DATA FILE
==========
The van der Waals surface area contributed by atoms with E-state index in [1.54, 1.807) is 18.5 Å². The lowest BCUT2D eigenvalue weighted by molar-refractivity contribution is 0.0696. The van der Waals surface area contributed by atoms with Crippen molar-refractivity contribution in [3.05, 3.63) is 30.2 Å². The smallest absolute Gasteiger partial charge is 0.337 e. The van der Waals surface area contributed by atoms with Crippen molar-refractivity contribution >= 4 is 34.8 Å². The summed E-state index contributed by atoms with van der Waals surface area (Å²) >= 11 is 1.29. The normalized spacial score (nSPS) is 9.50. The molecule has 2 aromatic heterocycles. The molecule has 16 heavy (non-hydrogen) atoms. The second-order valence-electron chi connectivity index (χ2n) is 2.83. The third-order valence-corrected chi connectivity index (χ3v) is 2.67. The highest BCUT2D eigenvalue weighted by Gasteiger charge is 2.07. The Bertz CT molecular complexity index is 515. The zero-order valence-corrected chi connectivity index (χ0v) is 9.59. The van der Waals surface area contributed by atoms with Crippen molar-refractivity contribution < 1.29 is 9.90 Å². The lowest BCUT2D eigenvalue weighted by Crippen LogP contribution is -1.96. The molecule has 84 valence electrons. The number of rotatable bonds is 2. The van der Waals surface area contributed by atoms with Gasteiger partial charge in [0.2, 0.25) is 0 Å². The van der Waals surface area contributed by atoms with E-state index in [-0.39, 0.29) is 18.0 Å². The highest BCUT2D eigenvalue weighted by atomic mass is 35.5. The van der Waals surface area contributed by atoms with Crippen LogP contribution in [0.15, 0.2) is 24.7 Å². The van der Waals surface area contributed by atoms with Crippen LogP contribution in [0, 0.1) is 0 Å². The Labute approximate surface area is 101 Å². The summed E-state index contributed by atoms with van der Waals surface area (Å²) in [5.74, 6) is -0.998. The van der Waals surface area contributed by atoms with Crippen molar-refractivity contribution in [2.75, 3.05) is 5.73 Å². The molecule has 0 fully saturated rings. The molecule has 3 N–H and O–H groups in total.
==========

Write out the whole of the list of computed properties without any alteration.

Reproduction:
The van der Waals surface area contributed by atoms with E-state index in [1.54, 1.807) is 18.5 Å². The lowest BCUT2D eigenvalue weighted by molar-refractivity contribution is 0.0696. The van der Waals surface area contributed by atoms with Crippen molar-refractivity contribution in [3.05, 3.63) is 30.2 Å². The smallest absolute Gasteiger partial charge is 0.337 e. The van der Waals surface area contributed by atoms with Crippen molar-refractivity contribution >= 4 is 34.8 Å². The summed E-state index contributed by atoms with van der Waals surface area (Å²) >= 11 is 1.29. The normalized spacial score (nSPS) is 9.50. The molecule has 2 aromatic heterocycles. The molecule has 16 heavy (non-hydrogen) atoms. The second-order valence-electron chi connectivity index (χ2n) is 2.83. The third-order valence-corrected chi connectivity index (χ3v) is 2.67. The highest BCUT2D eigenvalue weighted by Gasteiger charge is 2.07. The Bertz CT molecular complexity index is 515. The zero-order valence-corrected chi connectivity index (χ0v) is 9.59. The van der Waals surface area contributed by atoms with Crippen molar-refractivity contribution < 1.29 is 9.90 Å². The lowest BCUT2D eigenvalue weighted by Crippen LogP contribution is -1.96. The molecule has 84 valence electrons. The number of rotatable bonds is 2. The van der Waals surface area contributed by atoms with Gasteiger partial charge in [0.2, 0.25) is 0 Å². The van der Waals surface area contributed by atoms with E-state index in [-0.39, 0.29) is 18.0 Å². The highest BCUT2D eigenvalue weighted by atomic mass is 35.5. The van der Waals surface area contributed by atoms with Crippen LogP contribution in [0.15, 0.2) is 24.7 Å². The van der Waals surface area contributed by atoms with Crippen LogP contribution in [0, 0.1) is 0 Å². The Labute approximate surface area is 101 Å². The summed E-state index contributed by atoms with van der Waals surface area (Å²) in [5.74, 6) is -0.998. The van der Waals surface area contributed by atoms with Crippen molar-refractivity contribution in [2.75, 3.05) is 5.73 Å². The molecule has 0 fully saturated rings. The molecule has 3 N–H and O–H groups in total.